I decided to try the new Chez d’Or restaurant on the main road in Franschhoek for lunch, after the 60th birthday concert on Sunday of well-known potter David Walters in the NG Church, diagonally across the road. I had read in the local rag ‘The Franschhoek Month’ that six-time Eat Out Top 10 chef Richard Carstens had opened the restaurant, which led me to believe that he was the new owner of the restaurant. It was a massive disappointment and let-down.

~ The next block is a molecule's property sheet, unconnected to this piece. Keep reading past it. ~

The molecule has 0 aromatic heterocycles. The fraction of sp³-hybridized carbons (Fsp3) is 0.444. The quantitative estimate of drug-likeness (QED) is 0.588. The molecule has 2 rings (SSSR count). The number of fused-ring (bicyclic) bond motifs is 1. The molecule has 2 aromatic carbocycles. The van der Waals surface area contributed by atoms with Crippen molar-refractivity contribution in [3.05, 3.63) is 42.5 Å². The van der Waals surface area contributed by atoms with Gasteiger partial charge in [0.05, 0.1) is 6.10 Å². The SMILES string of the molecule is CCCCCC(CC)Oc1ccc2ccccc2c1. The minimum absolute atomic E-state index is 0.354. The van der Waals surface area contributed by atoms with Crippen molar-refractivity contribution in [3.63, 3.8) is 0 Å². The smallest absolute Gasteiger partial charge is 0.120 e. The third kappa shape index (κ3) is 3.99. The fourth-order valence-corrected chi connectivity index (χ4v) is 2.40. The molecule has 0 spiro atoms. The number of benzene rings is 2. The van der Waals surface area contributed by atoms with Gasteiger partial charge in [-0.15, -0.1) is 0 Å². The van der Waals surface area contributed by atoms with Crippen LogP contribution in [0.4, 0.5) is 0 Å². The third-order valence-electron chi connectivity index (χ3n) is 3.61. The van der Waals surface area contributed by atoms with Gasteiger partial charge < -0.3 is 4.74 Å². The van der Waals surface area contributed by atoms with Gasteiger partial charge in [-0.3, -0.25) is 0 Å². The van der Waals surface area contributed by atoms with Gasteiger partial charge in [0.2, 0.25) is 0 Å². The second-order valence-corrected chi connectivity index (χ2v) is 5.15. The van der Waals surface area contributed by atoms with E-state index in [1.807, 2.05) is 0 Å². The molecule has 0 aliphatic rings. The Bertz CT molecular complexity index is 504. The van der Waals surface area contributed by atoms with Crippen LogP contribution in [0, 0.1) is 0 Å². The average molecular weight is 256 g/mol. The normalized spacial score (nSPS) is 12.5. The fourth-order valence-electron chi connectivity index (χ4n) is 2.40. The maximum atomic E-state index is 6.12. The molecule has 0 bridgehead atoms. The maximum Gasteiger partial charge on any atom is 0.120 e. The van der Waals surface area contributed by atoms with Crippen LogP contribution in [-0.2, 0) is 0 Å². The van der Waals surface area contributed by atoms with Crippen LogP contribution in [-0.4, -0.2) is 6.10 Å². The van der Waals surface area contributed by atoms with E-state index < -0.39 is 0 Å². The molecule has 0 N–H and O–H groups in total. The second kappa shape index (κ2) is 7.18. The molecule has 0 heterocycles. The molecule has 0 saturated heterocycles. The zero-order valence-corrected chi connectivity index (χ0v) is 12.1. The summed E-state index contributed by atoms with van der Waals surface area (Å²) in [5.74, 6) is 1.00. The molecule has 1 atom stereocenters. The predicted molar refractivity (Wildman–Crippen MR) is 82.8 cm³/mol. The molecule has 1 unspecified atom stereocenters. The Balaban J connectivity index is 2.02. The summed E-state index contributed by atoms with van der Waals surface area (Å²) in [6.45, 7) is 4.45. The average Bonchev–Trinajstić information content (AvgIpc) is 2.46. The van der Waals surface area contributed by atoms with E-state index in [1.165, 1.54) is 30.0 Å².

Previously low key Cafe Rouge, which was set back in Bijoux Square, making it hard to see, the new restaurant has been brought forward and expanded in this Square, in the space in which the optometrist was previously located. Owner Jason de Jongh has re-invented the restaurant completely, with the larger space, more upmarket interior design, changing the restaurant name to bring it in line with his guest house name (Val d’Or), and bringing Carstens in on a three-month consultancy contract only (not mentioned in the article). Carstens is the South African ueber-chef, who indulges in foams, is a good trainer of staff, and is good at helping set up new restaurants, but has had little staying-power (except at Lynton Hall, where he worked for five years). Jason explained that he wanted to create a Bistro-style restaurant, with Carstens’ input, but without the type of cuisine Carstens has become known for, so as to not create a huge difference in the quality of the food served after Carstens leaves the restaurant in September. Carstens is quoted in the article as saying about the restaurant: “Its a classic yet contemporary bistro with Asian influences”. The red and white tablecloths with white overlays create the Bistro look. The cutlery is neatly wrapped inside the serviette, probably a Carstens’ touch.